Overall, 2007 proved to be a banner year for greentech investment.

According to the first full-year figures by New Energy Finance, clean-energy companies globally pulled in a whopping $117.3 billion in public and private funding in 2007. That's 41 percent more than the $83 billion the London-based research firm tracked in 2006. But will the new year prove as bountiful? Here are the some of the first deals that greentech entrepreneurs have wrapped up in 2008.


  • Westborough, Mass., startup Boston-Power, which said it's developed a safer, longer-lasting lithium-ion battery for laptop computers, scored $45 million in its third round of venture funding. The company will use the latest round to boost its manufacturing operations, among other functions. Oak Investment Partners led the funding. Additional investors included Venrock Associates, Granite Global Ventures and Gabriel Venture Partners. Boston-Power has raised a total of $68 million.
  • In another battery deal, Fremont, Calif.-based Deeya Energy said it had raised $15 million in a second round of funding. The company, which makes energy-storage systems out of environmentally benign and recyclable material, will use the money for construction of its factory in India as well as research and development. Investors include lead backer New Enterprise Associates, BlueRun Ventures, Draper Fisher Jurvetson and DFJ Element. In 2006, Deeya raised about $7.5 million in its first round of venture funding.
  • Silicon's shiny properties means it reflects about 30 percent of sunlight back into the sky. And solar companies look to manufacturing techniques and anti-reflective coatings to trap and convert as much of this light into energy. But Oulu, Finland-based Braggone says it has found a way to reduce the cost of such light-trapping technology with a simple spray-coat, bake and repeat process. To help commercialize the company's nano-engineered polymer technology for industries like solar, as well as semiconductor and flat-panel display makers, Braggone bagged a "multimillion-dollar" funding from the National Technology Agency of Finland.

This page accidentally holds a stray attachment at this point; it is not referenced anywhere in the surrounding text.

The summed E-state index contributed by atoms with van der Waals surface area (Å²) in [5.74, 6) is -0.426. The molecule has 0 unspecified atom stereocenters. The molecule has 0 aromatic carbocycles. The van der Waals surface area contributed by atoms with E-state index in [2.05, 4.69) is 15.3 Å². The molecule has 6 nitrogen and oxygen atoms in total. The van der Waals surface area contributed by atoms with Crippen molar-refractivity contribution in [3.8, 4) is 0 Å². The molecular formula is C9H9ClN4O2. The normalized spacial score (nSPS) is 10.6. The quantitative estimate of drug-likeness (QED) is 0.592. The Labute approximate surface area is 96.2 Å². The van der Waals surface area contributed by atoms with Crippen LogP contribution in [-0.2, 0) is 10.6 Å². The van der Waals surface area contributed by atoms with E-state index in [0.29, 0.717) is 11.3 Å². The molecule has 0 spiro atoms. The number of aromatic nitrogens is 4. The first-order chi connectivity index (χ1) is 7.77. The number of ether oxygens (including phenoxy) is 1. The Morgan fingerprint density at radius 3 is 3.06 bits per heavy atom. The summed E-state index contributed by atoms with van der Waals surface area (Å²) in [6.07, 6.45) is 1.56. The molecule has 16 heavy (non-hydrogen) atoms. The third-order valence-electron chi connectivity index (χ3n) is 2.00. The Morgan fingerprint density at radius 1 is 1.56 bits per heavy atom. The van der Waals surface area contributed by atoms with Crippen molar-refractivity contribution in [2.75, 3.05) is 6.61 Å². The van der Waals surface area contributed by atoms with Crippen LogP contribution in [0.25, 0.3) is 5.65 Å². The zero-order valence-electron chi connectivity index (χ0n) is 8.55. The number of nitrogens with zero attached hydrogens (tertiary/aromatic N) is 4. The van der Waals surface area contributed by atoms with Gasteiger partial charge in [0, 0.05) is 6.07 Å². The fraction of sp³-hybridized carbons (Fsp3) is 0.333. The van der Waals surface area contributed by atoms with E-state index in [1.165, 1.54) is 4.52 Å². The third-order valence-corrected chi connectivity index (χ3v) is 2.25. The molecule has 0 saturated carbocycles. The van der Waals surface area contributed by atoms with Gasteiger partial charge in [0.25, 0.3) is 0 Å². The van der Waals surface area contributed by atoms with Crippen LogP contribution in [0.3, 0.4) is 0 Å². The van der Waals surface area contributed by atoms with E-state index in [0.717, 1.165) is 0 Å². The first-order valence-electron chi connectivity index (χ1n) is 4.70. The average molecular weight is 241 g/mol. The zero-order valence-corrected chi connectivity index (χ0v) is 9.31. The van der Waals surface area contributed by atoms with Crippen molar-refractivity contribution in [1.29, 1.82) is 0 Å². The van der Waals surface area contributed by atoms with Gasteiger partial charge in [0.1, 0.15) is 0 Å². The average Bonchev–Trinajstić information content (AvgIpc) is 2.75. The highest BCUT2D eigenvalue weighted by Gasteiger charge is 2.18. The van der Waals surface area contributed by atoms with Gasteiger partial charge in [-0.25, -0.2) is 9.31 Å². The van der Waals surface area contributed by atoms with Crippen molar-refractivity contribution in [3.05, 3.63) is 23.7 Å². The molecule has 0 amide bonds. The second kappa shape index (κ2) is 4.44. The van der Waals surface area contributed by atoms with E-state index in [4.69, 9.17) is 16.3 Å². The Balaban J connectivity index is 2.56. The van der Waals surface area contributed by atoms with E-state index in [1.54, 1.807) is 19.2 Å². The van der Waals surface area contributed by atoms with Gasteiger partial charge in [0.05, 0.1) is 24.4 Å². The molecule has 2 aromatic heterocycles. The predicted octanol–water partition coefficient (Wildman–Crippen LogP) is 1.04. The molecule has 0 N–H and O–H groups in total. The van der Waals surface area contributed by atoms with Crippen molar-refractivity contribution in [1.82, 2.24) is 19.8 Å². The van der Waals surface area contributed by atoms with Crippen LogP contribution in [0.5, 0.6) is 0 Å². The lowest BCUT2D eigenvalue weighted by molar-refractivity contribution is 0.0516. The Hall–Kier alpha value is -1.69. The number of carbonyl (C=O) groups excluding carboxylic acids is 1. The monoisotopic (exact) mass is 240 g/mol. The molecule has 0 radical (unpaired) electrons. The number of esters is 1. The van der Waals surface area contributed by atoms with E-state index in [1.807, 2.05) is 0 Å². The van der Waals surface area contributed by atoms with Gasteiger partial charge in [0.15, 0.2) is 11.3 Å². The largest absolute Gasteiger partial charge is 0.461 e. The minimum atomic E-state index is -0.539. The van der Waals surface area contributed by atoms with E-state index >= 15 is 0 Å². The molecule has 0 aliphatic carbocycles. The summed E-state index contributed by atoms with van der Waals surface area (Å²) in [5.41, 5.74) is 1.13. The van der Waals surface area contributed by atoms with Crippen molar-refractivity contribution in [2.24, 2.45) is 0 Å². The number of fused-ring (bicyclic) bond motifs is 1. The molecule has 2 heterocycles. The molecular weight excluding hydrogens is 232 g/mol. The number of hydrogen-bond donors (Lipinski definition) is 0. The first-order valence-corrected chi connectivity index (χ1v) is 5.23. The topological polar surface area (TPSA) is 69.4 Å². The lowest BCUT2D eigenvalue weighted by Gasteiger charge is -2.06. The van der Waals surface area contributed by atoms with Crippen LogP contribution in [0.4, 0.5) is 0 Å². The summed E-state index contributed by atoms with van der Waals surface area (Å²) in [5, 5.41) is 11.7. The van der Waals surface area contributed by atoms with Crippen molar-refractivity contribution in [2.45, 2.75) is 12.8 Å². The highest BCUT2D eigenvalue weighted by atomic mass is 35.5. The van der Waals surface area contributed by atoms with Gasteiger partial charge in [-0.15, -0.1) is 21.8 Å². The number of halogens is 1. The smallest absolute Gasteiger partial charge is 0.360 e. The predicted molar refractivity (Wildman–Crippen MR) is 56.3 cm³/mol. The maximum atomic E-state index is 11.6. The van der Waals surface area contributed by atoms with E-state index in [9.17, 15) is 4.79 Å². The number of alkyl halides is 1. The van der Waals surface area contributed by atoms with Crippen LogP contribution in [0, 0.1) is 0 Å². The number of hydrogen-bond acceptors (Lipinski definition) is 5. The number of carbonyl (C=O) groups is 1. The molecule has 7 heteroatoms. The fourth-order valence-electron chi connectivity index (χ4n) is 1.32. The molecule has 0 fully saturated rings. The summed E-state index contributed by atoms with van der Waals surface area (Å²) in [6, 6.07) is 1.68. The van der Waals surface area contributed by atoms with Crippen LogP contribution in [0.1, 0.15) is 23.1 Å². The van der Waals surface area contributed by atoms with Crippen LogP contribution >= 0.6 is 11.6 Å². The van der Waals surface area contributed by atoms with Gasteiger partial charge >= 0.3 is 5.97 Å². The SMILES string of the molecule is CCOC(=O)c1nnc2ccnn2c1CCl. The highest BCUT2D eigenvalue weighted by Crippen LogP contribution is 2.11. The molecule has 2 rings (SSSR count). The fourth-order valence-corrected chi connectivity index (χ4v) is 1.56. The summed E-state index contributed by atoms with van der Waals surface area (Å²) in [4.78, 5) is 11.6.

• After filing for a $345 million IPO in May, the new year found biodiesel producer Imperium Renewables delaying its plans for an initial public offering. The company cited unfavorable market conditions for its change of heart. Analysts speculated this might happen after Imperium CEO Martin Tobias stepped down last month (see Imperium CEO Leaves Amid Biofuel Profit Pressures).
  • Renewable-energy company GreenHunter Energy made its AMEX debut Wednesday, under the ticker "GRH." The stock opened at $12 per share. Investors liked the Grapevine, Texas-based company, which has wind projects in Montana, New Mexico and California and claims to have the largest biodiesel refinery in the country, enough to push the company's stock up to close at $15.10 per share. Wall Street has calmed its excitement on the stock, which is hovering at $13.49 per share.